## ABSTRACT

Hydraulic jump is used to dissipate excessive flow energy in stilling basins to control erosion on the downstream side. The literature review revealed that the convergence of the side walls in a USBR type II stilling basin has enhanced energy dissipation by stabilizing the hydraulic jump. Taking this into account, a Computational Fluid Dynamics (CFD) model was created using CFD code to analyze the hydraulic efficiency of a USBR type III stilling basin with varying degrees of side wall convergence. Additionally, alterations were made to the standard Impact Blocks geometry to evaluate their effect on energy dissipation. The side walls of stilling basin were converged from 0.5° to 2.5° (with an increment of 0.5°). Study results indicated an increase in hydraulic jump efficiency from 1.6 to 14.5% due to increase in wall convergence. Modified Friction Blocks also enhanced the energy dissipation up to 2%. Post-jump Froude number values were found in acceptable range of 0.6 to 0.78. The optimal hydraulic performance of stilling basin was noted when wall convergence angle of 2.5° was used along with modified Friction Blocks. Hydraulic performance of modified stilling basin may be investigated during gated operation of the model.

## HIGHLIGHTS

Walls convergence in stilling basin.

Navier–Stokes equations.

Computational Fluid Dynamics (CFD) code.

## INTRODUCTION

Physical and numerical model studies play integral roles in hydraulic investigations, offering insights into the behavior of fluid systems and hydraulic structures. While physical models replicate real-world scenarios on a smaller scale, numerical models simulate hydraulic processes using mathematical equations. Both approaches have distinct advantages and are often used in tandem to complement each other. However, currently, numerical models are being used preferably because they are cost effective, allow researchers to simulate a wide range of hydraulic scenarios with ease, adjusting parameters and boundary conditions as needed, and simulate hydraulic processes with high precision and accuracy, particularly when calibrated and validated using field data or results from physical models. Recent research is developing a numerical model using physical model data for its calibration and validation, then carrying out scenario modeling on numerical models. Recently, Babaali *et al.* 2015; Ljubičić *et al.* 2018; Macián-Pérez *et al.* 2020a used a similar technique to assess the hydraulic performance of stilling. Murzyn & Chanson (2009); Lee & Wahab (2019); and Zaffar *et al.* (2023) employed a k-Ɛ model to study the turbulent flow characteristics of hydraulic jump numerically. Viti *et al.* (2018); Retsinis & Papanicolaou (2020); and Jayant & Jhamnani (2023) investigated the hydraulic jump through CFD modelling. Gomes *et al.* (2011) & Miao *et al.* (2023) evaluated numerical solutions for both turbulent and laminar flows and validated models by comparing experimental results and numerical solutions. The studies demonstrated the presence of downstream vortices near bottom that were hardly represented by physical models. In another study, Jian-gang *et al.* (2010) used two different turbulent models, i.e., VOF and mixture models and simulated the flows in stilling basins to assess their hydraulic efficiency. Literature survey indicated number of studies (Wu & Sugavanam 1978; Amorim *et al.* 2015; Tang & Lin 2015; Valero *et al.* 2016; Wang *et al.* 2016; Abbas *et al.* 2018; Karim & Mohammed 2020; Hunt & Kadavy 2021; Jiang *et al.* 2022) where numerical models were used to evaluate the hydraulic performance of stilling basins.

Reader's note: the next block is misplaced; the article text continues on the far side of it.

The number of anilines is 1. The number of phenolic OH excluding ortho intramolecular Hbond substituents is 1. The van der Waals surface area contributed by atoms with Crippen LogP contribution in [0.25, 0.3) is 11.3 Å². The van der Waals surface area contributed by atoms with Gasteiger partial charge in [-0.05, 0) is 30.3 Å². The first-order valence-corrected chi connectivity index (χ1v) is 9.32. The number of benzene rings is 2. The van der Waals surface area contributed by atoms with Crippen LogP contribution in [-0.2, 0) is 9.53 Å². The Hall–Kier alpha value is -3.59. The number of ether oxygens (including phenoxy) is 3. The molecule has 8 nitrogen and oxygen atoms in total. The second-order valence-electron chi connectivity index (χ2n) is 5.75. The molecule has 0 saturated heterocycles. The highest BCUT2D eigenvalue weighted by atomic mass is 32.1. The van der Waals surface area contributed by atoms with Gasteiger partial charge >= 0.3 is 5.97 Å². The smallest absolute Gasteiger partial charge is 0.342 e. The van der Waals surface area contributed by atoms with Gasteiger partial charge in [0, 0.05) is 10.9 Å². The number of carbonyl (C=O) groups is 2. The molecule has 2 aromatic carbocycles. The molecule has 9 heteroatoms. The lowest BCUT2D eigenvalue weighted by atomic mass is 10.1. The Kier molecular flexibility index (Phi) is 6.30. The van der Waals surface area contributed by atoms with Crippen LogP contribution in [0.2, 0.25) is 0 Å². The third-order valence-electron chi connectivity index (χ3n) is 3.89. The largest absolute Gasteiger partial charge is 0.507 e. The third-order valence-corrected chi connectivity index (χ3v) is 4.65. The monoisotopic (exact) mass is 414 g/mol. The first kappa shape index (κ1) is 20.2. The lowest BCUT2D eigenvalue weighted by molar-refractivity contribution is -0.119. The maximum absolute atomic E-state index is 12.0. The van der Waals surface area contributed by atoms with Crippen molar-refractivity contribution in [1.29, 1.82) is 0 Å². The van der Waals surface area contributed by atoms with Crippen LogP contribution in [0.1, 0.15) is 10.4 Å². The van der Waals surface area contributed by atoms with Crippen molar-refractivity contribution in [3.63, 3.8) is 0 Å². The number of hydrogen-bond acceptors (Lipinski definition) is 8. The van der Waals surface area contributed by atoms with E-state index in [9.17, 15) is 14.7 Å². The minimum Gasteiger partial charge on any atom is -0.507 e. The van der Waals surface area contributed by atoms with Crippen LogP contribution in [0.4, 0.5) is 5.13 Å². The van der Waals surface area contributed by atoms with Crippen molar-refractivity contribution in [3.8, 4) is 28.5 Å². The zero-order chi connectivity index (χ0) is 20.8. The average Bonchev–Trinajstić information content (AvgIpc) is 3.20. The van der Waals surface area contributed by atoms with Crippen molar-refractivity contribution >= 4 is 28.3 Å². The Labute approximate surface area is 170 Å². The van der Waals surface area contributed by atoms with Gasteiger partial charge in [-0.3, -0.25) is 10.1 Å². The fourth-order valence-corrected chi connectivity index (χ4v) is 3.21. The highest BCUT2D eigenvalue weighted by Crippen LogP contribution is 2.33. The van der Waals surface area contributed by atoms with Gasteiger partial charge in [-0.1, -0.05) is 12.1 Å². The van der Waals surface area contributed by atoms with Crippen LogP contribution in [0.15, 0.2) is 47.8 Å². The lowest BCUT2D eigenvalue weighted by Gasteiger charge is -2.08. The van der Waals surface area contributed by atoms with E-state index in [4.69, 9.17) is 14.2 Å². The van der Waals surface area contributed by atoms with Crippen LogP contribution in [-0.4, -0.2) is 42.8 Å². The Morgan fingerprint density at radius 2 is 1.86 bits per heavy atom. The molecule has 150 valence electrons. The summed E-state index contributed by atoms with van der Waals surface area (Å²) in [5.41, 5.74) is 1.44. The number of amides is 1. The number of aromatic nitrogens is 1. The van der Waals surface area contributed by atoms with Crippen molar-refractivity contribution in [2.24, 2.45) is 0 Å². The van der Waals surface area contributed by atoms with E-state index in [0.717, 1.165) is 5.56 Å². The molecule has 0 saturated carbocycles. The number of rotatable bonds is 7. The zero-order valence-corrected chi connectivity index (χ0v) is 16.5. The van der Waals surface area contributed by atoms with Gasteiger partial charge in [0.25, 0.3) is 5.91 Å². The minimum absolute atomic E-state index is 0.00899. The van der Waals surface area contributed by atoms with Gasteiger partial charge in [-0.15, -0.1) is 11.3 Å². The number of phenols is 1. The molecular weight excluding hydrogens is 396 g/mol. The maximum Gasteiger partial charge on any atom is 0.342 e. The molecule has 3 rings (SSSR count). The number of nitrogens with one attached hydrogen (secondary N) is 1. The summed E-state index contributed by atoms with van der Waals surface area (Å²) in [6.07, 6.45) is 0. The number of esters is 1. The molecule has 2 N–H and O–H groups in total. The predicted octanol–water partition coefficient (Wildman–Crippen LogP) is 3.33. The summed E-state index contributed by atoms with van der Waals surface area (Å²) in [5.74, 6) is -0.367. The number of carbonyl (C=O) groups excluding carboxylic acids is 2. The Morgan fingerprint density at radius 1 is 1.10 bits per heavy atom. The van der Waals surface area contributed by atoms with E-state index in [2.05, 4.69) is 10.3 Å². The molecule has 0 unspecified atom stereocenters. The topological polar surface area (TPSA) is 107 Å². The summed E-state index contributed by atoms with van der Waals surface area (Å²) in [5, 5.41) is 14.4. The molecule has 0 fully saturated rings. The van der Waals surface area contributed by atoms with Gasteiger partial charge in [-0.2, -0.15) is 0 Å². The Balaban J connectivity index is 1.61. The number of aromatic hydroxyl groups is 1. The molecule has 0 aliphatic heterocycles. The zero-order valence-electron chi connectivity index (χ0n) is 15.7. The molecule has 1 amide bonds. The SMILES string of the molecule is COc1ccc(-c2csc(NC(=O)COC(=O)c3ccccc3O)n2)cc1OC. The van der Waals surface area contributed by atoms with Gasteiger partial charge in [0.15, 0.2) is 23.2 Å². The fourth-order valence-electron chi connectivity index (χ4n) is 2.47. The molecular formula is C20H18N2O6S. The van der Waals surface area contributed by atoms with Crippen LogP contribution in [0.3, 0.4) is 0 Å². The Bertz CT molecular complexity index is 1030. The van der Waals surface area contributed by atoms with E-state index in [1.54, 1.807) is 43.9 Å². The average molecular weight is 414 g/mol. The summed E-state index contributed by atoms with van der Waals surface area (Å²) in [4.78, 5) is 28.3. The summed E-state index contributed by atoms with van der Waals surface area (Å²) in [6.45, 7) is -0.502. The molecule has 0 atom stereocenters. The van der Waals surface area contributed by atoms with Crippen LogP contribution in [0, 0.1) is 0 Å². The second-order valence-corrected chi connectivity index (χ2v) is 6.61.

Literature has reported various research studies around the globe to optimize the energy dissipation phenomenon in stilling basins. In a few studies side walls of stilling basins were converged to enhance their hydraulic performance (Babaali *et al.* 2015; Ljubičić *et al.* 2018; Macián-Pérez *et al.* 2020a). The convergence of walls stabilized the jump within the basin which increased the energy dissipation in the stilling basin (Pirestani *et al.* 2011; Khadka *et al.* 2020; Macián-Pérez *et al.* 2020b). Soori *et al.* (2017) attempted to enhance energy dissipation by installing the obstacles (a sort of auxiliary device) in USBR stilling basin Type-II of Nazloochay spillway model in Iran. Authors used numerical models for the optimal design of obstacles. In an experimental study, Frizell *et al.* (2016) examined the efficiency of stilling basins with stepped spillways by testing USBR Type-III stilling basins on 3 different slopes. Akib *et al.* (2015) conducted experimental research to investigate how different shapes of artificial uneven/grooved beds influence the characteristics of hydraulic jumps. The study revealed that a circular-shaped tire waste grooved bed had a substantial impact on hydraulic jump by reducing its length and depth. Eshkou *et al.* (2018) investigated the impact of sloping baffle blocks on the hydraulic jump in a gradually diverging stilling basin with a negative bed slope. Al-Mansori *et al.* (2020) evaluated hydraulic performance of stilling basins by replacing the standard baffle blocks with the new blocks on the physical model. In 2021, Nasralla (2022) performed an experimental investigation on stepped spillways using baffled stilling basins to observe energy dissipation. The results showed that installation of baffles downstream of the stepped spillway increases energy dissipation. Daneshfaraz *et al.* (2020) investigated energy dissipation in supercritical fluid that showed a positive correlation between numerical and experimental study. Daneshfaraz *et al.* (2021a, 2021b, 2021c) studied the effect of the rough elements on energy dissipation. Babaali *et al.* (2019) investigated the hydraulic parameters of flow, i.e., Froude number, pressure, turbulent dissipation, and air entrainment in USBR Type II stilling basin utilizing FLOW-3D. An adverse slope (3: l) was installed at the end of the USBR Type II stilling basin. Adverse slopes were provided to increase the energy loss, but this did nothing to stabilize the hydraulic jump, especially for higher discharges. On the other hand, wall convergence yielded a favorable impact on energy dissipation and 5 degree of wall convergence showed the best performance. It is evident from the literature review that the hydraulic performance of stilling basin USBR Type-III by modifying the baffle block geometry along with wall convergence has not been studied yet. Hence, there is a need for systematic study to see the impact of wall convergence and modified baffle blocks on hydraulic performance of stilling basin USBR Type-III. For this purpose, the lower stilling basin of Mohmand Dam spillway, Pakistan was selected as a case study.